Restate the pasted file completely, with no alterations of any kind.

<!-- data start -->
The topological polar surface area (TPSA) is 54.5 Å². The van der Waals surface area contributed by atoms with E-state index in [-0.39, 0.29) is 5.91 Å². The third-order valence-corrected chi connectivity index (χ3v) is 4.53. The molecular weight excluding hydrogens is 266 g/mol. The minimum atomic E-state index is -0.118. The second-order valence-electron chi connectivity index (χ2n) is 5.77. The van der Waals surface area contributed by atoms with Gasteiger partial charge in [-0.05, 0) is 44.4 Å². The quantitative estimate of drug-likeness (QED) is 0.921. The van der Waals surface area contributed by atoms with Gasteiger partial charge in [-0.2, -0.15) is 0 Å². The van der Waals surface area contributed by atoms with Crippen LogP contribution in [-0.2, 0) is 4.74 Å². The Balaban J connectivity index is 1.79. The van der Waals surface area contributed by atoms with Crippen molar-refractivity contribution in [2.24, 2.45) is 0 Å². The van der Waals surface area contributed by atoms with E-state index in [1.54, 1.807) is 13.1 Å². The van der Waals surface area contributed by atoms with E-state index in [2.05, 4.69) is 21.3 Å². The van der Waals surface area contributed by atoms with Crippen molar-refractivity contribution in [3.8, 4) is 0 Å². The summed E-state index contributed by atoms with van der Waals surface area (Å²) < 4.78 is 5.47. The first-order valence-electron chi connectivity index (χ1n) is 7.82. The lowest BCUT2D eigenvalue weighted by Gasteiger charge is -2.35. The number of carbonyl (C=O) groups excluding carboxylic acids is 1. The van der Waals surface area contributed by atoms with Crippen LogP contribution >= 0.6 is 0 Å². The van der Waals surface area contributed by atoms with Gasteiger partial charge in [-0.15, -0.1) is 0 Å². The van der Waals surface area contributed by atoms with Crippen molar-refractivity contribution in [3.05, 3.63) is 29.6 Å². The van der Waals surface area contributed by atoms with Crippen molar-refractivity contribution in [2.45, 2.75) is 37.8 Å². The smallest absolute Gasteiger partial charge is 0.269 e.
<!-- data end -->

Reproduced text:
The topological polar surface area (TPSA) is 54.5 Å². The van der Waals surface area contributed by atoms with E-state index in [-0.39, 0.29) is 5.91 Å². The third-order valence-corrected chi connectivity index (χ3v) is 4.53. The molecular weight excluding hydrogens is 266 g/mol. The minimum atomic E-state index is -0.118. The second-order valence-electron chi connectivity index (χ2n) is 5.77. The van der Waals surface area contributed by atoms with Gasteiger partial charge in [-0.05, 0) is 44.4 Å². The quantitative estimate of drug-likeness (QED) is 0.921. The van der Waals surface area contributed by atoms with Gasteiger partial charge in [-0.2, -0.15) is 0 Å². The van der Waals surface area contributed by atoms with Crippen LogP contribution in [-0.2, 0) is 4.74 Å². The Balaban J connectivity index is 1.79. The van der Waals surface area contributed by atoms with Crippen molar-refractivity contribution in [2.24, 2.45) is 0 Å². The van der Waals surface area contributed by atoms with E-state index in [1.54, 1.807) is 13.1 Å². The van der Waals surface area contributed by atoms with E-state index in [2.05, 4.69) is 21.3 Å². The van der Waals surface area contributed by atoms with Crippen molar-refractivity contribution in [3.8, 4) is 0 Å². The summed E-state index contributed by atoms with van der Waals surface area (Å²) < 4.78 is 5.47. The first-order valence-electron chi connectivity index (χ1n) is 7.82. The lowest BCUT2D eigenvalue weighted by Gasteiger charge is -2.35. The number of carbonyl (C=O) groups excluding carboxylic acids is 1. The van der Waals surface area contributed by atoms with Crippen LogP contribution >= 0.6 is 0 Å². The van der Waals surface area contributed by atoms with Gasteiger partial charge in [-0.15, -0.1) is 0 Å². The van der Waals surface area contributed by atoms with Crippen molar-refractivity contribution in [3.05, 3.63) is 29.6 Å². The van der Waals surface area contributed by atoms with Crippen molar-refractivity contribution in [2.45, 2.75) is 37.8 Å². The smallest absolute Gasteiger partial charge is 0.269 e.